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Talking About Love, Relationships and 'Sexy and I Know It' With Your Kids

Patch users and local experts weigh in with advice of all kinds.

Does your 8-year-old sing along with “Sexy and I Know It”? Does your 10-year-old and his friends play Tomb Raider just for the, uh, visuals?

It’s easy for elementary-age children and tweens to get confusing messages about love, sex and relationships — Sunday School offers one perspective and “Glee” the opposite.  How do you help children straighten it all out?

We sought advice from Patch’s Facebook army and professional experts, and browsed the web for more. The wisdom took all forms and here is the best of it.

  • Share your own advice for talking to your kids in the Comments section below

Kristin Hasbrook is a counselor at Hamilton High School in Sussex. She conducts a “Love and Logic” program that provides regular discussion on best-practice parenting techniques.

“Every age and every child and every temperament and every maturity level is different,” she said. “The standard line is, answer the question the child asks. If they ask what does this mean, answer in the most simplistic terms."

Joy Hartman, a counselor at Clinical Psychology Associates in Menomonee Falls, offered a tip for dealing with the ambitious young person who refers to a classmate as “sexy.”

“A good starting point is to ask, ‘What does sexy mean?’ in a curious tone,” she said. “Once you hear your child's definition you will know better how to respond. If they respond that the classmate is ‘pretty,” then a simple explanation (is) that the word ‘sexy’ is really an adult word or not a word you like , and then emphasize alternative words.  Perhaps they are drawn to their creativity, academic abilities, sense of humor, kindness, or confidence.

“If your child has a greater understanding of the word, it is a good time to talk about sex, your family’s values about sex and open yourself to questions they may have.”

Another Brookfield Patch Facebook follower, Samantha Brojanac, employed a practical-but-less-fuzzy approach with a pre-teen son: “We taught the son (now 30) about love and relationships by teaching him math. ... What is 17% of your paycheck ... keep it zipped. What is 25% (second mistake) keep it zipped.”

Online Resources

A survey at KidsHealth.org found that most pre-teens are highly embarrassed by the concept of “being liked.” Learn more about what they had to say.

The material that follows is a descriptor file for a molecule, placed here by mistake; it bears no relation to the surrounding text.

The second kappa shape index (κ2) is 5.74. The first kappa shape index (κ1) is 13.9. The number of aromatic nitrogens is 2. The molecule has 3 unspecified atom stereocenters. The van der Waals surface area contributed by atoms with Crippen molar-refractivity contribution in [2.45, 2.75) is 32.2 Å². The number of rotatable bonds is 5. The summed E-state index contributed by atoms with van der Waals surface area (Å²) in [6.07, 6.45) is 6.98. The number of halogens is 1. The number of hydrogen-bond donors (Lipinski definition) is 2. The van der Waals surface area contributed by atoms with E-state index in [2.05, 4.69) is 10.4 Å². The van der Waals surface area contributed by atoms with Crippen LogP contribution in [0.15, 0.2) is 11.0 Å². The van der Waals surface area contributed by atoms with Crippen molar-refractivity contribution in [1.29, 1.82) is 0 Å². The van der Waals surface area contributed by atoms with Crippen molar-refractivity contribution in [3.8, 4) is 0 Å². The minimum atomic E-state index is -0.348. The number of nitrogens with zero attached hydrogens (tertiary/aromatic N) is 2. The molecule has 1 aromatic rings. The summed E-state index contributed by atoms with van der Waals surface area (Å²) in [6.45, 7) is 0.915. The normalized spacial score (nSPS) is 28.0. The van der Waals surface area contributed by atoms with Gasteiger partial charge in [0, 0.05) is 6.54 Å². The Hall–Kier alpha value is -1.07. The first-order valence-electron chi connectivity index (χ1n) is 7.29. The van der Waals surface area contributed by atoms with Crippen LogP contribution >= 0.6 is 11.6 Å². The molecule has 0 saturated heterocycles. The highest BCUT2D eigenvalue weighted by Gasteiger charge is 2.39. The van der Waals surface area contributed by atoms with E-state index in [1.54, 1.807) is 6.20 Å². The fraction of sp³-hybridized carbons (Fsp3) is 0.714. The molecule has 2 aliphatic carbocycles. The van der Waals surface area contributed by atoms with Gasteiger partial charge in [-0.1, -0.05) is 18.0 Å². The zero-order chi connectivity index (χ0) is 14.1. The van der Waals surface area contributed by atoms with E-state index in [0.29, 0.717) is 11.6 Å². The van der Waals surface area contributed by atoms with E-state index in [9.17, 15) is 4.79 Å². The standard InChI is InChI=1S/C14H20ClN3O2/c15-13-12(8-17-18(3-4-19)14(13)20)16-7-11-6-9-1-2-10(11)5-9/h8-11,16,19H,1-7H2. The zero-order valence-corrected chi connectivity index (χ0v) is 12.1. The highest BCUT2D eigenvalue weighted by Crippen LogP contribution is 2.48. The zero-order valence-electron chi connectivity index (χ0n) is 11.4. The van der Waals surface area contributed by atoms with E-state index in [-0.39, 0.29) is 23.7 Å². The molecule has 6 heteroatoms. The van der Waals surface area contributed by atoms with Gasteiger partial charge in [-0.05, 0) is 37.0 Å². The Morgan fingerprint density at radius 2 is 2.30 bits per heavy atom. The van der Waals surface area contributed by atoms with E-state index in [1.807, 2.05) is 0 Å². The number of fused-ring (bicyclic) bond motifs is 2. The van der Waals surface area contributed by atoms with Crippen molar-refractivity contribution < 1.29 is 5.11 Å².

The American Academy of Child and Adolescent Psychology offers some ideas for the “sex talk,” though Hasbrook suggests to parents not to turn it into a ceremony.

“We really try to shy away from ‘the talk,’ because that puts a lot of emphasis on something that should be a normal and natural conversation,” she said.

Sofia Reino February 09, 2012 at 05:20 PM
Very good and important topic. Perhaps due to the fact I was brought up in Europe where in general we are more open about our own bodies and the types of talks a family has, I have always tried to be pretty open with my older daughter since she was very young. Every question she would ask I would give her an "adult" answer. I know that when she was just a toddler or even already in Elementary school she would not understand everything I would tell her, but I would always tell her she could keep on asking questions and little by little she would understand more. I always used the music, the shows she would listen to as good starting points to talk about it. I would ask her if she understood the words, the meanings. We do not have taboo topics. Conversations come in a very natural way, much as asking how her day at school was. We talk about our own experiences and so on. In terms of sex I always told her it is something she has to think a lot about when she "thinks" she is ready. Much as what she would write on her facebook account. Meaning, are you sure you want to share something on your post that in 3 month a year down the road you wished you had not? Then you know you should not write it. We talk about clothing, the difference between perception and reality, how by wearing certain clothes one is sending out a message which may not be the reality. Till now it seems she has been on the right track for a teen and thankfully still very open to talk and ask me questions.
Andy Ambrosius February 09, 2012 at 06:28 PM
To me, this is perfect parenting. Good job.

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